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US Diplomats Urge Afghans to Set Political Squabbles Aside

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US Diplomats Urge Afghans to Set Political Squabbles Aside

Top U.S. diplomats dealing with the Afghan conundrum have urged unity and progress; but the political impasse in Kabul persists.

US Diplomats Urge Afghans to Set Political Squabbles Aside
Credit: Flickr / gageskidmore

American diplomats took to Twitter this week to urge the Afghan government to move ahead with prisoner releases and end the political impasse that’s resulted in parallel governments being declared by rivals Ashraf Ghani and Abdullah Abdullah.

On Wednesday, U.S. Special Representative Zalmay Khalilzad tweeted that the United States “would like to see prisoner releases begin as soon as possible in line with the U.S.-Taliban agreement. No prisoners have been released to date despite the commitment to do so expressed by both sides.”

Although the Afghan government was apprised of negotiation developments stemming from talks between the U.S. and the Taliban — evidenced by Khalilzad’s frequent stops in the Afghan capital — Kabul was not a party to the agreement settled between the two on February 29, 2020.

The agreement, officially titled “Agreement for Bringing Peace to Afghanistan between the Islamic Emirate of Afghanistan which is not recognized by the United States as a state and is known as the Taliban and the United States of America” refers to a “new post-settlement Afghan Islamic government as determined by the intra-Afghan dialogue and negotiations” but not the current Afghan government. The agreement set March 10 as a date for the start of intra-Afghan talks, but that date has come and gone without such talks beginning. The Afghan government is currently fractured in the wake of the official presidential election results, which handed the top slot to Ghani.

Khalilzad went on to tweet that time was of the essence because of the coronavirus. He noted that the United States was in consultation with the various sides and that “Technical teams from both sides can work together and focus on technical steps to begin prisoner releases as soon as possible.” The U.S. envoy stated that he would participate in the initial meetings, which would be carried out virtually, given the ongoing global pandemic. Khalilzad urged “all sides” to avoid provocative media statements. He also stated: “The Taliban commit that released prisoners will abide by the commitments made in the peace agreement and not return to the battlefield. A violation will undermine the peace process.”

But what, exactly, did the Taliban commit to in the agreement? The words “reduction in violence,” “violence” or “battlefield” do not appear in the agreement.

The four-part, three-page agreement lays out provisions for the U.S. and the Taliban, in turn, to make certain commitments. For the United States, this is a timetable for withdrawal and, for the Taliban, “Guarantees and enforcement mechanisms that will prevent the use of the soil of Afghanistan by any group or individual against the security of the United States and its allies.” After those conditions, the agreement calls for intra-Afghan talks to begin and for a permanent ceasefire to be an agenda item in those talks.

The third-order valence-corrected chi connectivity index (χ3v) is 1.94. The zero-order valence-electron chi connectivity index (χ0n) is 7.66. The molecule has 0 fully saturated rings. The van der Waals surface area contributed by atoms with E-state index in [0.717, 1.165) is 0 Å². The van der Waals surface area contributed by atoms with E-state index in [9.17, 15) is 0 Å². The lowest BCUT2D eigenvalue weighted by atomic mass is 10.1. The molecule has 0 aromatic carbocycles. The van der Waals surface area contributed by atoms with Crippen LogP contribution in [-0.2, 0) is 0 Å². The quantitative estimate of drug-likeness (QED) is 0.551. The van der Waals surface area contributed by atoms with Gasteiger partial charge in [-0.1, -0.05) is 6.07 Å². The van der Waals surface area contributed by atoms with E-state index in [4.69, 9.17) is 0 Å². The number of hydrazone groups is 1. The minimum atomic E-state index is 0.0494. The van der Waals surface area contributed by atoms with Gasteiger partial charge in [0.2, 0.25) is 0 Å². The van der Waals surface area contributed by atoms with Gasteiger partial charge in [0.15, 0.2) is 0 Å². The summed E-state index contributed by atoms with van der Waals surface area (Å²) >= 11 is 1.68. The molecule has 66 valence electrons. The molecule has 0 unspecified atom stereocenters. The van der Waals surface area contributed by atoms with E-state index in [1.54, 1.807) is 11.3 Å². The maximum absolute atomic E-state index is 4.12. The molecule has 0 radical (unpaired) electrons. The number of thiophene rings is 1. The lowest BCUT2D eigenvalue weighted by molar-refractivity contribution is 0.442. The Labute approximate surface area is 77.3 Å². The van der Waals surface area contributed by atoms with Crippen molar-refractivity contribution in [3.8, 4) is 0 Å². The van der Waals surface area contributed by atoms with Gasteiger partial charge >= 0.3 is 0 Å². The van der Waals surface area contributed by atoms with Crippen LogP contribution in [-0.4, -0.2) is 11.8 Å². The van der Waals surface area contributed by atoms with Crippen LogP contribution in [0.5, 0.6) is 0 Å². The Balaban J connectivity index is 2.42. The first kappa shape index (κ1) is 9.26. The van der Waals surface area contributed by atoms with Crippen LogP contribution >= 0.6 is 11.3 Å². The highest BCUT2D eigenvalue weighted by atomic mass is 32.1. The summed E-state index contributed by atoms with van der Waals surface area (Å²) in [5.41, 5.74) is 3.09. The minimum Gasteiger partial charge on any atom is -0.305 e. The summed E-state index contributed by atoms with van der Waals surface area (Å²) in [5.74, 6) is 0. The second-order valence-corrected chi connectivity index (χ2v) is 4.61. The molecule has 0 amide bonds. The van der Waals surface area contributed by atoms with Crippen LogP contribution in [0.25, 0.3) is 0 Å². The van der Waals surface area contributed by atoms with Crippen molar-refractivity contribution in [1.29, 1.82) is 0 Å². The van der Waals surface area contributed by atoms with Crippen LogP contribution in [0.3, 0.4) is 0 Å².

Ostensibly, the much referenced “reduction of violence” is covered by the concept of preventing the use of Afghan soil against “the security of the United States and its allies.” The Afghan government, one assumes, is an ally of the United States. But none of that is made explicit in the agreement and continued Taliban attacks on Afghan government forces suggest an alternate understanding. 

The agreement’s first and second parts (listed in one order and explained in the reverse order later in the text) are interconnected and “paves the way for the last two parts,” the text states.

After laying out the U.S. withdrawal timetable, the agreement indicates the release of up to 5,000 Taliban prisoners by March 10. From the Taliban perspective, no prisoner releases means no intra-Afghan talks, and no intra-Afghan talks means no permanente ceasefire. From the Afghan government’s perspective, it wasn’t a party to the agreement, so why should it adhere to the terms?

After first balking at the the prisoner release mandate, Ghani has since committed to releasing 1,500 prisoners, gradually, but there has been a delay in deciding which prisoners to release.

A few hours after Khalilzad’s tweets, Ambassador Alice Wells, principal deputy assistant secretary for South and Central Asian Affairs, tweeted a statement from the State Department’s South and Central Asia Buraeu handle: “Afghan leaders must prioritize and protect unity of the nation. Parallel Afghan governments are not the answer, and will be harmful to the Afghan people. The impasse over governance must end.”

On Wednesday, Khalilzad reportedly met with Abdullah, but Abdullah’s deputy spokesperson said a solution to the tensions between Ghani and Abullah has not been found yet.